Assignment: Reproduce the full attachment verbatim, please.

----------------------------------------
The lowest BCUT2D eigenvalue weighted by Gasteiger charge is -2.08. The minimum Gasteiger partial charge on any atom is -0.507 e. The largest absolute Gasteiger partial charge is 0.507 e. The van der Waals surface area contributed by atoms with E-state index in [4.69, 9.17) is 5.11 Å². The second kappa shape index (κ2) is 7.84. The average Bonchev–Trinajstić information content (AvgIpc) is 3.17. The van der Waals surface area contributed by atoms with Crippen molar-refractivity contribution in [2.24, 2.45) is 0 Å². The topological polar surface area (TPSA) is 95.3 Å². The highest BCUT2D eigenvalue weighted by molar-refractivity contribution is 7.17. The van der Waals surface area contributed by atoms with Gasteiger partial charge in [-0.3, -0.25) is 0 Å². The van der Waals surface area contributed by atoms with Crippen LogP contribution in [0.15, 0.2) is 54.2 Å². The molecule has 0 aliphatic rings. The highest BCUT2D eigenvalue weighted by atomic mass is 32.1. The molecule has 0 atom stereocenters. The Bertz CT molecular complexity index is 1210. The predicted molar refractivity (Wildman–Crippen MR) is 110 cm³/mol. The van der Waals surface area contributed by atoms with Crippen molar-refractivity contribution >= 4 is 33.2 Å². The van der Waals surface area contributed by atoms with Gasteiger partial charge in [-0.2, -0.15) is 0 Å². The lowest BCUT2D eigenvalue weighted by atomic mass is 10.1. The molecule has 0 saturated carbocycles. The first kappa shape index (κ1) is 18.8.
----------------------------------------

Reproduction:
The lowest BCUT2D eigenvalue weighted by Gasteiger charge is -2.08. The minimum Gasteiger partial charge on any atom is -0.507 e. The largest absolute Gasteiger partial charge is 0.507 e. The van der Waals surface area contributed by atoms with E-state index in [4.69, 9.17) is 5.11 Å². The second kappa shape index (κ2) is 7.84. The average Bonchev–Trinajstić information content (AvgIpc) is 3.17. The van der Waals surface area contributed by atoms with Crippen molar-refractivity contribution in [2.24, 2.45) is 0 Å². The topological polar surface area (TPSA) is 95.3 Å². The highest BCUT2D eigenvalue weighted by molar-refractivity contribution is 7.17. The van der Waals surface area contributed by atoms with Gasteiger partial charge in [-0.3, -0.25) is 0 Å². The van der Waals surface area contributed by atoms with Crippen LogP contribution in [0.15, 0.2) is 54.2 Å². The molecule has 0 aliphatic rings. The highest BCUT2D eigenvalue weighted by atomic mass is 32.1. The molecule has 0 atom stereocenters. The Bertz CT molecular complexity index is 1210. The predicted molar refractivity (Wildman–Crippen MR) is 110 cm³/mol. The van der Waals surface area contributed by atoms with Crippen molar-refractivity contribution >= 4 is 33.2 Å². The van der Waals surface area contributed by atoms with Gasteiger partial charge in [-0.2, -0.15) is 0 Å². The lowest BCUT2D eigenvalue weighted by atomic mass is 10.1. The molecule has 0 saturated carbocycles. The first kappa shape index (κ1) is 18.8.